Register Now: 9th Annual Conference on the Science of Dissemination and Implementation in Health on Dec. 14-15
Join those on the front lines of dissemination and implementation science by registering for the 9th Annual Conference on the Science of Dissemination and Implementation, co-sponsored by the National Institutes of Health and AcademyHealth, along with AHRQ, the Patient-Centered Outcomes Research Insititute, the Robert Wood Johnson Foundation and United States Department of Veterans Affairs. This meeting, Dec. 14-15 in Washington D.C, will focus thinking on the highest priorities for dissemination and implementation science now and in the future to help optimize health and health care. Visit the conference website for the preliminary agenda and a full list of confirmed plenary speakers.
New Zealand's Ministry of Health used AHRQ's Health Literacy Universal Precautions Toolkit to develop a health literacy review guide to address patients' health literacy needs and reduce potential barriers to receiving care. Access the case study.
Screening for abdominal aortic aneurysm. Mussa FF. J Vasc Surg 2015 Sep;62(3):774-8. Epub 2015 Jul 10. Access the abstract in PubMed®.
Readmission destination and risk of mortality after major surgery: an observational cohort study. Brooke BS, Goodney PP, Kraiss LW, et al. Lancet 2015 Aug 29;386(9996):884-95. Epub 2015 Jun 17. Access the abstract in PubMed®.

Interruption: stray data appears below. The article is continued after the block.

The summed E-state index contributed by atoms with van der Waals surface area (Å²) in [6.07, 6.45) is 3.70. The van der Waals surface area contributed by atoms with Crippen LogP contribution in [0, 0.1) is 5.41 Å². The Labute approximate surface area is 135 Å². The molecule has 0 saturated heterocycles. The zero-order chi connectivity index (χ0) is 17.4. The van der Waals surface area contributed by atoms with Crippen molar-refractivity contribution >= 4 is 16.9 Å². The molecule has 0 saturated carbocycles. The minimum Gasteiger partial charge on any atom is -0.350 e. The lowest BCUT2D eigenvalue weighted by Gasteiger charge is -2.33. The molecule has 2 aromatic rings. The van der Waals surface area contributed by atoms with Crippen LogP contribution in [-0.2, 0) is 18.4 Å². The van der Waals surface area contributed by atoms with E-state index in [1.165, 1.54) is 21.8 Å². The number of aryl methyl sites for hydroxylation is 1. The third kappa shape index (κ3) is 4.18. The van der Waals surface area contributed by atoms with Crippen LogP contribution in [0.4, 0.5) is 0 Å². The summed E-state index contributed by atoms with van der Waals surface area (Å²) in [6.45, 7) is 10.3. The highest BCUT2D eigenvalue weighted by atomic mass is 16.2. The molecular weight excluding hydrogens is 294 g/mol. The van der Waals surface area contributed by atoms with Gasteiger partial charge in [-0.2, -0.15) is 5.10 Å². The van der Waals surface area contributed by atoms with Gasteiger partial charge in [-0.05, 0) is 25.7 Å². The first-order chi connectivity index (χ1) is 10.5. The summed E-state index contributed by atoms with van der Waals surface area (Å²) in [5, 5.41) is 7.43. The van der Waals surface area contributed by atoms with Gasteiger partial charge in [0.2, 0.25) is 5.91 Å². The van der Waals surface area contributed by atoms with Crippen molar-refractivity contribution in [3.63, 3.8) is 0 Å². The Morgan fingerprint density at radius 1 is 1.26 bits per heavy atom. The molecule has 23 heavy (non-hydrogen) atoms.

Discriminatory indices of typing methods for epidemiologic analysis of contemporary Staphylococcus aureus strains. Rodriguez M, Hogan PG, Satola SW, et al. Medicine (mBaltimore) 2015 Sep;94(37):e1534. Access the abstract in PubMed®.
Nurse continuity and hospital-acquired pressure ulcers: A comparative analysis using an electronic health record "big data" set. Stifter J, Yao Y, Lodhi MK, et al. Nurs Res 2015 Sep-Oct;64(5):361-71. Access the abstract in PubMed®.
Validity of diagnostic codes and laboratory tests of liver dysfunction to identify acute liver failure events. Lo Re V, 3rd, Carbonari DM, Forde KA, et al. Pharmacoepidemiol Drug Saf 2015 Jul;24(7):676-83. Epub 2015 Apr 10. Access the abstract in PubMed®.
Connecting the dots: Health information technology expansion and health disparities. Lyles C, Schillinger D, Sarkar U. PLoS Med 2015 Jul 14;12(7):e1001852. Access the abstract in PubMed®.
Design considerations for patient portal adoption by low-income, older adults. Latulipe C, Gatto A, Nguyen HT, et al. Proc SIGCHI Conf Hum Factor Comput Syst 2015 Apr;2015:3859-68. Access the abstract in PubMed®.
A four-phase approach for systematically collecting data and measuring medication discrepancies when patients transition between health care settings. Kennelty KA, Witry MJ, Gehring M, et al. Res Social Adm Pharm 2016 Jul-Aug;12(4):548-58. Epub 2015 Sep 12. Access the abstract in PubMed®.
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Page originally created November 2016